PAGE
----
Timeline: August 16th – 24th
The next day we were back in town to do one of the Steve’s self-guided walks, essentially retracing on foot what we’d done the previous days on bus and bike. We started in front of the Reichstag, and then passed by the Memorial to Politicians Who Opposed Hitler, the Berlin Wall Victims Memorial, and the Monument to the Murdered Sinti and Roma (Gypsies) on our way to Brandenburg gate and the Pariser Platz that is adjacent to it.
We stopped to glance at the DZ Bank Building, designed by Frank Gehry, famous for Bilbao’s Guggenheim Museum and Los Angeles’ Walt Disney Concert Hall, among others. With a plain exterior so as not to upstage the Pariser Platz, its undulating interior is like a big, slithery fish. From there we walked around the corner and behind it and other buildings (the US Embassy and the Hotel Aldion) to visit the Memorial to the Murdered Jews of Europe.
This Holocaust memorial, consisting of 2,711 gravestone-like pillars (called “stelae”) and completed in 2005 was the first formal, German government-sponsored Holocaust memorial. The number of pillars isn’t symbolic of anything; it’s simply how much fit on the provided land. After spending some time moving about amongst the pillars, we entered the indoor information center, a sobering exhibit (well-explained in English) that studies the Nazi system of extermination and humanizes the victims, while also providing space for silent reflection. It’s a powerful experience, one that can’t easily be shaken.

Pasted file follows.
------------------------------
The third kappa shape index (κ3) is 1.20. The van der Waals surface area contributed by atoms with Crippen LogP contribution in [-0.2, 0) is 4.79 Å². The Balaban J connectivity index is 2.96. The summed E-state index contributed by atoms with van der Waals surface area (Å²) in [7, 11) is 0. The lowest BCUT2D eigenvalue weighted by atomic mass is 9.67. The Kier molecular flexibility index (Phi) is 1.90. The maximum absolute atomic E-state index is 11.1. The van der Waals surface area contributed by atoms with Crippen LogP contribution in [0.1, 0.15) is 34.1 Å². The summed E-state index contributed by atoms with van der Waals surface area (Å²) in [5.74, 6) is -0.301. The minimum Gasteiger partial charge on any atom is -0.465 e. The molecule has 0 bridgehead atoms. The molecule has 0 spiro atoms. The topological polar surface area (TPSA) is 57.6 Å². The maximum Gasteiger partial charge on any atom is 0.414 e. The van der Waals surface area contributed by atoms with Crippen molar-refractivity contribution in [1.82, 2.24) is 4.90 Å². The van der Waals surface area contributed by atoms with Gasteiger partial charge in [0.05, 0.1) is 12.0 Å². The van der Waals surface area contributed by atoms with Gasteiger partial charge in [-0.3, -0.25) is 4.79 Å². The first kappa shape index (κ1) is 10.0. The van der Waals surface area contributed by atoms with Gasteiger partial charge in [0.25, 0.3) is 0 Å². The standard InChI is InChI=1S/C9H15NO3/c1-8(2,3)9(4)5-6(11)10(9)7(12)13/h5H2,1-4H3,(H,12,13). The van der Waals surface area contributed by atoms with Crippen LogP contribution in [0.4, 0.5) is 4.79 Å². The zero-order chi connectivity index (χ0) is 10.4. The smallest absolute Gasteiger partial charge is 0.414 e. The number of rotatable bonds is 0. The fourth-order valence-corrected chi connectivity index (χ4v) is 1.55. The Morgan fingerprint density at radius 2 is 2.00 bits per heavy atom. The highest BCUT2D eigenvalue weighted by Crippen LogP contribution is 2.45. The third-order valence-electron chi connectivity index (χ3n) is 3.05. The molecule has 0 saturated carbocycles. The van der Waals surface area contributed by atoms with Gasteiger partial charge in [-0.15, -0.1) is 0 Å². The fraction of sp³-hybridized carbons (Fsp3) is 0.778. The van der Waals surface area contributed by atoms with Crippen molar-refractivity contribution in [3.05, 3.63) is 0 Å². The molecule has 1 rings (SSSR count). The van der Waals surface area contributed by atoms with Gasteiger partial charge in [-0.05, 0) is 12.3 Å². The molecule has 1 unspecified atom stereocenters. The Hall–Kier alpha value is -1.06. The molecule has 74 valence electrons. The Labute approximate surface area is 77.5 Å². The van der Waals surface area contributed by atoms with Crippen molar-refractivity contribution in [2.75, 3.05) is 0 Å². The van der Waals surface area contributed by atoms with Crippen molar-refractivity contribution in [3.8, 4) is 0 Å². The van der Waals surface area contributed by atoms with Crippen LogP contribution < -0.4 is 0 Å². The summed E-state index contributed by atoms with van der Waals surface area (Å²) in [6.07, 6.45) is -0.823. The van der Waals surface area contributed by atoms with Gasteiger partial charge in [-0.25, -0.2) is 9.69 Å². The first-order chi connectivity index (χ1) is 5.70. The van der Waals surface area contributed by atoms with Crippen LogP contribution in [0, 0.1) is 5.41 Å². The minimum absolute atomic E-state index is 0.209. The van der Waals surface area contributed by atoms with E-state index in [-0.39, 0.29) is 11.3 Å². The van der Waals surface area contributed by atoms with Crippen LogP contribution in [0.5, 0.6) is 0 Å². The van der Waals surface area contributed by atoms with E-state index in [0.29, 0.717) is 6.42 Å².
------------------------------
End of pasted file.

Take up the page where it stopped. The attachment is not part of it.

We exited the center and walked a block or so to the site of Hitler’s Bunker. Now just a dirt filled parking lot with a single sign indicating the location, it gives a brief explanation of the site and its former contents. We tagged onto the tail end of an organized tour to hear more information than the sign conveyed, enough to send us on our way.
As we crossed the street n the way to Unter den Linden, I snapped a picture of the Ampelman pedestrian signal (Ampelmännchen), the beloved figures used throughout Berlin. During the reunification there were attempts to standardize all traffic signs to the West German forms. But, after a 10-year court battle, the popular DDR signals were kept after all. In every part of Berlin where tourists gather, you will find an Ampelman Store selling merchandise with this distinctive logo. We even had a beer brewed for them when we took a break that afternoon.
We continued walking down Unter den Linden, first pausing at the Brandenburger Tor S-Bahn station one of Berlin’s former ghost subway stations. During the Cold War, most underground train tunnels were simply blocked at the border. But a few Western lines looped through the East and then back into the West. The East Germans allowed trains to go through at a price (to get hard currency) but they could not stop. Today the stations seem frozen in time, looking much as they did when built in 1931, with dreary old green tiles and original signage on ticket kiosks.